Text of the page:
Profound cultural critic’s final gesture
When American novelist David Foster Wallace hanged himself last week, the literary world was robbed of one of its sanest voices, writes Geordie Williamson
SOMEONE from New Orleans once told me that, among the cognoscenti of that city’s French Quarter, John Kennedy Toole’s comic masterpiece A Confederacy of Dunces was known simply as the Book. I can think of only one literary work that my generation, those who began reading in the 1990s, might honour with that title. Like Toole’s novel, our Book was funny, and when it wasn’t being funny it was very sad. It was also demanding: a narrative marathon that required you to think very hard across more than 1000 closely printed pages ( the last 100 consisting of even more closely printed footnotes).
There was something highly ambitious about this book’s attempt to marry contemporary irony with 19th- century moral earnestness. If Thomas Pynchon’s novels were remarkable for switching between high culture and low, this one channelsurfed entire bandwidths. Even so, the work was distinguished by being less aggressively experimental than those of earlier, modernist generations. Our book had humanist flesh stretched over its postmodern bones.
Mostly, though, Infinite Jest , to give the Book its formal title, gave American literature David Foster Wallace: an author whose life and writing clearly traced those emerging cultural and intellectual fault lines that the rest of us intuited of the landscape informed his early promise as a tennis player. But this accident of geography also made him conscious of the limits of his art.
No matter how formally experimental his writing became or how cool its mimicry of the hyper- ironic speech of late- modern America, only dimly. His suicide on September 12 robbed Wallace remained adamant that any fiction that the US of one of its best and sanest voices. did not explore what it was to be human was
Wallace was born in 1962, the son of a worthless. Indeed, the uniqueness of his writing philosophy instructor and an English teacher. His lay in the way its spectacular effects were father’s work took the family to central Illinois, modulated by the rural decencies — modesty, where Wallace grew up, as he described it, truthfulness and propriety — of his home state. ‘‘ spiritually midwestern’’. After a brilliant academic career that blended
It was a region that inspired some beautiful his parents’ disciplines, Wallace’s English thesis pages in his first nonfiction collection, A was published as his first novel, The Broom of the Supposedly Fun Thing I’ll Never Do Again, in System . It earned him critical praise and a which he describes how the mathematical rigidity reputation as one of a new generation of
metafictional novelists, coming after Pynchon, William Gaddis and Donald Barthelme, just as their influence was giving way to the dirty realism of Raymond Carver and Richard Ford.
Many critics have used Wallace’s literary antecedents against him. Their admiration for his brilliance is qualified by a sense that the linguistic dazzle and the formal game- playing is a costume that covers a void.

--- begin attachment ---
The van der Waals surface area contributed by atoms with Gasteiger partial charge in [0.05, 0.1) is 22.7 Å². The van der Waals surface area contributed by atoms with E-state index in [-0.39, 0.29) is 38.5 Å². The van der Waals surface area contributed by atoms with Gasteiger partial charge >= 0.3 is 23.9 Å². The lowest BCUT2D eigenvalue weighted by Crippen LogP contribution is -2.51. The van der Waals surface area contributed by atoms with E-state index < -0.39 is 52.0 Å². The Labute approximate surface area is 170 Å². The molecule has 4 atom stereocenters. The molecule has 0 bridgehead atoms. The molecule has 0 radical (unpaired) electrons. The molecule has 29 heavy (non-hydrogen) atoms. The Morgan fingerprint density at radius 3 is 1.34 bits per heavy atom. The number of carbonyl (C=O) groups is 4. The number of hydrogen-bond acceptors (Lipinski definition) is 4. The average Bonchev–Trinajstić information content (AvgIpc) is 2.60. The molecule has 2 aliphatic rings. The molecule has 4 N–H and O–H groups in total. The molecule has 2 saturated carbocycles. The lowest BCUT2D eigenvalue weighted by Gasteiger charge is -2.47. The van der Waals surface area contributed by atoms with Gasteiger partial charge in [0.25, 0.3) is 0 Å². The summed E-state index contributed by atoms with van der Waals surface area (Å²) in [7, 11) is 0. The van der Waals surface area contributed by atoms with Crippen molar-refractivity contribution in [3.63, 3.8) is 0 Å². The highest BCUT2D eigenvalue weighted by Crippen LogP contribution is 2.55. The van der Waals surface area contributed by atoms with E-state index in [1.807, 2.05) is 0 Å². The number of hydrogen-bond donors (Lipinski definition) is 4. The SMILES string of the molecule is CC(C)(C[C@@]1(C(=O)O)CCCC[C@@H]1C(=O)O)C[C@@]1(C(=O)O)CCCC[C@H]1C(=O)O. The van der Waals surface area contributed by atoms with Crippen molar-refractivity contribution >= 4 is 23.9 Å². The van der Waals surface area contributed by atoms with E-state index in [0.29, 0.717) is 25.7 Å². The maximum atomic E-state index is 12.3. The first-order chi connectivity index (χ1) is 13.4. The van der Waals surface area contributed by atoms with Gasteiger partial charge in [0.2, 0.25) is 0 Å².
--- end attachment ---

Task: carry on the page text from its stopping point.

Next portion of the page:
Even more damningly, critic James Wood argued recently that in seeking to evoke the debased language of a culture raised on the 24/ 7 inanities of cable television, Wallace had debased his prose. There is some justice in Wood’s critique: Infinite Jest is built on a scale that seems self- defeatingly large. In fact, I hesitate to guess how many admirers of the book managed to finish it. Yet complaints about the size of that novel — and of the longueurs and Shandyesque digressions that are typical of his writing — miss the point. They are too long on purpose. And their length, their exhausting and obsessive attentiveness to the minutiae of everyday life, is where literature establishes its essential difference from the medium that Wallace considered to be the most corroding feature of contemporary culture: television.
At the centre of his magnum opus is a film so enthralling that those who watch it are unable to tear themselves away; they watch themselves to death. Up against the addictive and deeply manipulative fantasy factory of television — its ‘‘ institutionalisation of irony, narcissism, nihilism, stasis, loneliness’’ — Wallace asserts the deeper world of literature. What Wood sees as abasement is in fact an attempt to disrupt the beautiful and easy lies of the televisual, whether politician’s sound bite, fast food advertisement or formula- driven cop show, by using the tedium of the real, the cold slap of boredom in which Chekhov ( Wood’s great favourite) specialised.
Wallace’s untimely death again raises the question of how successful he was in drawing our attention away from those devices designed to devour it. His great essay cum aesthetic manifesto, E Unibus Pluram: Television and US Fiction , can be boiled down to the following: ‘‘ What TV is extremely good at — and realise that this is all it does — is discerning what large numbers of people think they want, and supplying it.’’
But this was written before September 11, Afghanistan, Iraq and Abu Ghraib. Its gloomiest prognostications regarding our attention spans and our ability to empathise with the suffering of others could not imagine what would happen next. Wallace, however, took careful note. And his final gesture seems a more extreme act of literary criticism than any New Yorker review could provide.